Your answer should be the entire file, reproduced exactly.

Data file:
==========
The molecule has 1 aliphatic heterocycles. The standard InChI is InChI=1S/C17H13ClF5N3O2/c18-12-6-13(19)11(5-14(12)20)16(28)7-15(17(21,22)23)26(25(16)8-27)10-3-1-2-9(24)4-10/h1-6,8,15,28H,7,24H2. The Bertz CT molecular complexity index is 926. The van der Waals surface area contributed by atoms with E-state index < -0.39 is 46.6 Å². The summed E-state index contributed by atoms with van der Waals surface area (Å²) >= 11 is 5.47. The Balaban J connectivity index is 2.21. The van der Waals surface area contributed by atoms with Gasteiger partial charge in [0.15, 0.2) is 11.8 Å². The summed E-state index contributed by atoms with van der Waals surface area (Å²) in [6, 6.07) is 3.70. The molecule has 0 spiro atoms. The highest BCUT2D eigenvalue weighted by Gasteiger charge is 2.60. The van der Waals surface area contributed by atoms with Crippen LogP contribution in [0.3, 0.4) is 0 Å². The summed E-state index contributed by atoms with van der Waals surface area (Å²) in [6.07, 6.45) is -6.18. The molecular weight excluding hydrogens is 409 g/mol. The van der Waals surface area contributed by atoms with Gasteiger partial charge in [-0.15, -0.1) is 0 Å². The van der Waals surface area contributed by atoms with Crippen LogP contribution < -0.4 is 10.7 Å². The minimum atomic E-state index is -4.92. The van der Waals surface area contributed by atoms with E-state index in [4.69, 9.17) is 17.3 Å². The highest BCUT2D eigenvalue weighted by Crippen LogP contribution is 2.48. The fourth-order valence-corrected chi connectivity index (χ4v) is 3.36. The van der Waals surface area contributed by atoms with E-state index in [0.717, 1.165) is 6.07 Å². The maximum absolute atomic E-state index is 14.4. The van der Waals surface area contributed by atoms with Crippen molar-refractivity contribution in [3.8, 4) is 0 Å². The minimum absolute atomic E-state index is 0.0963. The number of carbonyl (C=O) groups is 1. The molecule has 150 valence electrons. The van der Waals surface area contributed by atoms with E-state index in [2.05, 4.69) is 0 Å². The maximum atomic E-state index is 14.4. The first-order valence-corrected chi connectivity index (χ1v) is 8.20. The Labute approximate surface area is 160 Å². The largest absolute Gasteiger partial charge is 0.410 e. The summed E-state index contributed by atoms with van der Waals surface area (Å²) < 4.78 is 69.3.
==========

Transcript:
The molecule has 1 aliphatic heterocycles. The standard InChI is InChI=1S/C17H13ClF5N3O2/c18-12-6-13(19)11(5-14(12)20)16(28)7-15(17(21,22)23)26(25(16)8-27)10-3-1-2-9(24)4-10/h1-6,8,15,28H,7,24H2. The Bertz CT molecular complexity index is 926. The van der Waals surface area contributed by atoms with E-state index < -0.39 is 46.6 Å². The summed E-state index contributed by atoms with van der Waals surface area (Å²) >= 11 is 5.47. The Balaban J connectivity index is 2.21. The van der Waals surface area contributed by atoms with Gasteiger partial charge in [0.15, 0.2) is 11.8 Å². The summed E-state index contributed by atoms with van der Waals surface area (Å²) in [6, 6.07) is 3.70. The molecule has 0 spiro atoms. The highest BCUT2D eigenvalue weighted by Gasteiger charge is 2.60. The van der Waals surface area contributed by atoms with Crippen LogP contribution in [0.3, 0.4) is 0 Å². The summed E-state index contributed by atoms with van der Waals surface area (Å²) in [6.07, 6.45) is -6.18. The molecular weight excluding hydrogens is 409 g/mol. The van der Waals surface area contributed by atoms with Gasteiger partial charge in [-0.15, -0.1) is 0 Å². The van der Waals surface area contributed by atoms with Crippen LogP contribution < -0.4 is 10.7 Å². The minimum atomic E-state index is -4.92. The van der Waals surface area contributed by atoms with E-state index in [4.69, 9.17) is 17.3 Å². The highest BCUT2D eigenvalue weighted by Crippen LogP contribution is 2.48. The fourth-order valence-corrected chi connectivity index (χ4v) is 3.36. The van der Waals surface area contributed by atoms with E-state index in [0.717, 1.165) is 6.07 Å². The maximum absolute atomic E-state index is 14.4. The van der Waals surface area contributed by atoms with Crippen molar-refractivity contribution in [3.8, 4) is 0 Å². The minimum absolute atomic E-state index is 0.0963. The number of carbonyl (C=O) groups is 1. The molecule has 150 valence electrons. The van der Waals surface area contributed by atoms with E-state index in [2.05, 4.69) is 0 Å². The maximum atomic E-state index is 14.4. The first-order valence-corrected chi connectivity index (χ1v) is 8.20. The Labute approximate surface area is 160 Å². The largest absolute Gasteiger partial charge is 0.410 e. The summed E-state index contributed by atoms with van der Waals surface area (Å²) < 4.78 is 69.3.